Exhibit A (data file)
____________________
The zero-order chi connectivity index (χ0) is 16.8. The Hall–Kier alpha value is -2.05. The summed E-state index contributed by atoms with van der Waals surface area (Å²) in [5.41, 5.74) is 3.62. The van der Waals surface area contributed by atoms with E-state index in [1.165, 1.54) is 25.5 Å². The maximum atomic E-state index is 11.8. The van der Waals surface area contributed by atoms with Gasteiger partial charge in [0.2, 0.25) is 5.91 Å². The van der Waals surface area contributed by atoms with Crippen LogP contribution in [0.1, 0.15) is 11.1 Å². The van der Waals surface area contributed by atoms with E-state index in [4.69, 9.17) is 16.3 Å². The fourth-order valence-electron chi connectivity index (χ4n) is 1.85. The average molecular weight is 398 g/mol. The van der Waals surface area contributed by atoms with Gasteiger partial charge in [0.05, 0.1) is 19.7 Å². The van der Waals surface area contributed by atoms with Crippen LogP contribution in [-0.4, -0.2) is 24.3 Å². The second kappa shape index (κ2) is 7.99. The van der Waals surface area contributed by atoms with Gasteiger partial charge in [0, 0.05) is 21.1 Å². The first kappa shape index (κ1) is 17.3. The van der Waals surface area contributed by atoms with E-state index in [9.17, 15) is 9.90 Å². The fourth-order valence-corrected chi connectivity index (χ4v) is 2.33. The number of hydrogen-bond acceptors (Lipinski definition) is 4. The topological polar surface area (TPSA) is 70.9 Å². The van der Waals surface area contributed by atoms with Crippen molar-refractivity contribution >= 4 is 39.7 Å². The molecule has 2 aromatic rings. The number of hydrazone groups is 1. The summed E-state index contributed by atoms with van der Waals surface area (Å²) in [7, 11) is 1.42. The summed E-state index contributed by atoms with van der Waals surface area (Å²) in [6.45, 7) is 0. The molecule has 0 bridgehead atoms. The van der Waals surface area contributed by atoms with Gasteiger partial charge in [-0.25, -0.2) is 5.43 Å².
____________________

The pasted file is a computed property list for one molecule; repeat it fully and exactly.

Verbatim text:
The zero-order chi connectivity index (χ0) is 16.8. The Hall–Kier alpha value is -2.05. The summed E-state index contributed by atoms with van der Waals surface area (Å²) in [5.41, 5.74) is 3.62. The van der Waals surface area contributed by atoms with E-state index in [1.165, 1.54) is 25.5 Å². The maximum atomic E-state index is 11.8. The van der Waals surface area contributed by atoms with Gasteiger partial charge in [0.2, 0.25) is 5.91 Å². The van der Waals surface area contributed by atoms with Crippen LogP contribution in [0.1, 0.15) is 11.1 Å². The van der Waals surface area contributed by atoms with E-state index in [4.69, 9.17) is 16.3 Å². The fourth-order valence-electron chi connectivity index (χ4n) is 1.85. The average molecular weight is 398 g/mol. The van der Waals surface area contributed by atoms with Gasteiger partial charge in [0.05, 0.1) is 19.7 Å². The van der Waals surface area contributed by atoms with Crippen LogP contribution in [-0.4, -0.2) is 24.3 Å². The second kappa shape index (κ2) is 7.99. The van der Waals surface area contributed by atoms with Gasteiger partial charge in [0, 0.05) is 21.1 Å². The first kappa shape index (κ1) is 17.3. The van der Waals surface area contributed by atoms with E-state index in [9.17, 15) is 9.90 Å². The fourth-order valence-corrected chi connectivity index (χ4v) is 2.33. The number of hydrogen-bond acceptors (Lipinski definition) is 4. The topological polar surface area (TPSA) is 70.9 Å². The van der Waals surface area contributed by atoms with Crippen molar-refractivity contribution >= 4 is 39.7 Å². The molecule has 2 aromatic rings. The number of hydrazone groups is 1. The summed E-state index contributed by atoms with van der Waals surface area (Å²) in [7, 11) is 1.42. The summed E-state index contributed by atoms with van der Waals surface area (Å²) in [6.45, 7) is 0. The molecule has 0 bridgehead atoms. The van der Waals surface area contributed by atoms with Gasteiger partial charge in [-0.25, -0.2) is 5.43 Å².